Many small business owners and entrepreneurs are intimidated by their accounting reports. If you’re hiding from it, you’re losing sight of valuable insights and intelligence that’s available to you. Think of your financial statements as the report card for your business. They tell you how much money there is, how much debt is owed, dollars earned in each month, and the money going out the door. It’s important that you understand how to read, analyze, and create financial statements so you can get a full and accurate understanding of your business finances.
Get to know the “big three”. No matter how large or small your business is, whether you do your own bookkeeping or have accounting support, there are three financial reports for which all business owners should have a basic understanding:
- Balance Sheet: This statement shows the financial health of your company at a given moment. It provides a snapshot of your firm’s assets, liabilities, and equity. Assets, like cash, inventory and trucks, are what you have from the cash earned or borrowed. Liabilities are money you owe because of the inventory or trucks purchased. Equity is the difference & where you see the net income.
- Profit and Loss Statement (a.k.a. P & L or Income Statement): The P&L is a record of your company’s profits for a specified period. It shows your revenues and expenses. Costs of Goods Sold is used for manufacturing and those companies using inventory. The P&L offers the best view of your business. This report is typically used to show lenders and investors whether your business has made or lost money during a given period. Your business’s net income is also what will be used to determine its taxable income each year.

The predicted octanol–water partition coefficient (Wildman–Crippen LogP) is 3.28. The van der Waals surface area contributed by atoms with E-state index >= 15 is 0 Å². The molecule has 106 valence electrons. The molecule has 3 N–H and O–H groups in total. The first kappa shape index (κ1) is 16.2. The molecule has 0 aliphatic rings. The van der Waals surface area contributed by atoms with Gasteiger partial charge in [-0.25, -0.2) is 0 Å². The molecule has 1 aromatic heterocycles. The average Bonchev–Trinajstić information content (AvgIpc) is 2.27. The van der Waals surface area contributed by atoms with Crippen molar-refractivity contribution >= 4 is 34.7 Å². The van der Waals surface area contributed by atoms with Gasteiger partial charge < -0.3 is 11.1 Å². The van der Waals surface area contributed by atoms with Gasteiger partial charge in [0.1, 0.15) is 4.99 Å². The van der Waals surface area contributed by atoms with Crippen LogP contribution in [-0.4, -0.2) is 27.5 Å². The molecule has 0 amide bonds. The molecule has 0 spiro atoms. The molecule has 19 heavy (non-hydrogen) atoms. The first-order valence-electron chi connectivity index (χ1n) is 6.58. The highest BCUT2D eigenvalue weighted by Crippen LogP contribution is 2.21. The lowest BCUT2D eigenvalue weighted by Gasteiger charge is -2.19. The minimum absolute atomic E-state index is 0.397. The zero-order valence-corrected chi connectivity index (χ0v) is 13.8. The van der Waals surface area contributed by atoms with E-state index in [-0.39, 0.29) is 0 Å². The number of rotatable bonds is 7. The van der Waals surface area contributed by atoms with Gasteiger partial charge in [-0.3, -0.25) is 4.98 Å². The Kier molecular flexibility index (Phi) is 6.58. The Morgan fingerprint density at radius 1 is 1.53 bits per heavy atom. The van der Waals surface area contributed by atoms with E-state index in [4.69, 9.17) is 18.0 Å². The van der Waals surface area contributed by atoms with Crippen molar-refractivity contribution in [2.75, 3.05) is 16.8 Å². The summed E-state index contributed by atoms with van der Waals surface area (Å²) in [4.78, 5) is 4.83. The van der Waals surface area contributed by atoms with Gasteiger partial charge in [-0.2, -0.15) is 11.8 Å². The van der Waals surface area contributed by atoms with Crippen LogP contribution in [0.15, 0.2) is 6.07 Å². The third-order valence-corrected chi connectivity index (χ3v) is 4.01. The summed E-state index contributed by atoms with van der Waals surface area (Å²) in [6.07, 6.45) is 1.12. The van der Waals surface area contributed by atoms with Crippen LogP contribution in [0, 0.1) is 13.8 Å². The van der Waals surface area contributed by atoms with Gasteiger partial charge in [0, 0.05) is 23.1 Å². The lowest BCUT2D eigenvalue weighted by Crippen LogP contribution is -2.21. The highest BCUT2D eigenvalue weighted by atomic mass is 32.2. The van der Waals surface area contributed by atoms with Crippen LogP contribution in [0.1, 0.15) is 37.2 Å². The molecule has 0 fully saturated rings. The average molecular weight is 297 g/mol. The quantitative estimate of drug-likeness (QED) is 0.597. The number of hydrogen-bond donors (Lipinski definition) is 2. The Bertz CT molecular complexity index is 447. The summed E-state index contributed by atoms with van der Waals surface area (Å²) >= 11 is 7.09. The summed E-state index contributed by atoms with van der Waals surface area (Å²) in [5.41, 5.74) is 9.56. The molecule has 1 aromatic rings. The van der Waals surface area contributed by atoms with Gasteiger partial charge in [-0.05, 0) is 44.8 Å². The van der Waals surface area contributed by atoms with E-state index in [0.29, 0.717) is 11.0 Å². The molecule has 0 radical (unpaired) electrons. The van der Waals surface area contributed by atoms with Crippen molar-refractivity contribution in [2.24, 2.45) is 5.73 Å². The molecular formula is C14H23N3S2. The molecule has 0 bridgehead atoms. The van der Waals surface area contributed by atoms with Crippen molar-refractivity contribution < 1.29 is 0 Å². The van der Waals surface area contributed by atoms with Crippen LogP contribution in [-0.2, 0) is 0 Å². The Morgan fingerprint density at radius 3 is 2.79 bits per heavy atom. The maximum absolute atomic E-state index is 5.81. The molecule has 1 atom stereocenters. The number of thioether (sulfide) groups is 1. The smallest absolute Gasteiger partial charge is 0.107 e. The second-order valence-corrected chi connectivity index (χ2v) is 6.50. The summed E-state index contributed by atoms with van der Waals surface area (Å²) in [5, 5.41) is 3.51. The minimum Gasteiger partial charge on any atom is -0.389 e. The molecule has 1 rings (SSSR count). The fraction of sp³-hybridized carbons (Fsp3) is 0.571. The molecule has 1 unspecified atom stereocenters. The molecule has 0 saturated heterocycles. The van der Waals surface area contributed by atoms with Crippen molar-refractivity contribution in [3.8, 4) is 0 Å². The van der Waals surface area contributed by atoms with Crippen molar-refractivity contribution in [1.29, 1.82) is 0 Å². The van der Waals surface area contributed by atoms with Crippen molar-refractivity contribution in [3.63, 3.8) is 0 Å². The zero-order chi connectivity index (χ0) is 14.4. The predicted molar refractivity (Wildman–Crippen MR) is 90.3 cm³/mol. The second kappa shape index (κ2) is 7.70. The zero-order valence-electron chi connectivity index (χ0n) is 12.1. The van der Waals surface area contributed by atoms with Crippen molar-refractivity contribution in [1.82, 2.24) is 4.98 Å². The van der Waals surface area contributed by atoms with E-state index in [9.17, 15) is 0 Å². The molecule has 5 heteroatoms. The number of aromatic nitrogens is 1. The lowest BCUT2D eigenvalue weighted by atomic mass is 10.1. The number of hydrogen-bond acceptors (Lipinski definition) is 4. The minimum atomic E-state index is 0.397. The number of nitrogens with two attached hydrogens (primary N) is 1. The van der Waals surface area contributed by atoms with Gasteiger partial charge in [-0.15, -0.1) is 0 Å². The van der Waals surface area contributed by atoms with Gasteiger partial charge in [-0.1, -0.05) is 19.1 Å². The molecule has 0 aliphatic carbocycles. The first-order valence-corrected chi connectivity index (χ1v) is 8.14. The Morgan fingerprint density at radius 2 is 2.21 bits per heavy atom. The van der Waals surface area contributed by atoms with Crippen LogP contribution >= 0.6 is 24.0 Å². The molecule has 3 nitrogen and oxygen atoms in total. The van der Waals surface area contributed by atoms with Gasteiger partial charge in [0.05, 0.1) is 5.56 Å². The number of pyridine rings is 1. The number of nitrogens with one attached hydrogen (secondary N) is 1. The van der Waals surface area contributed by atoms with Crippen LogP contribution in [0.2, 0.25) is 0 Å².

- Cash Flow Statement:The cash flow statement is a bit more complex. It is meant to show how cash was impacted over a period of time, or in other words, what generated the cash and what used the cash. The cash flow statement starts with your business’s net income from your P&L (on an accrual basis), and then takes into account the changes in these types of activities:
- Operations: The business functions (i.e. accounts receivable, accounts payable, and inventory)
- Investing: Equipment, acquiring or selling non inventory assets, etc.
- Financing: Borrowing: Acquiring debts, repaying loans, etc.
Examining these activities helps create the picture of what happened to your company’s cash during the period being analyzed. Investors and lenders typically scrutinize the cash flow statement.
Immersing yourself in your firm’s accounting can be eye-opening. It’s the best way to see how money actually flows in and out of your business. Understanding these three financial statements is an important step in becoming a savvier, more data-driven business owner. Want to learn more? Balancing Act can help! Contact Mary Jo to arrange a consultation at your convenience.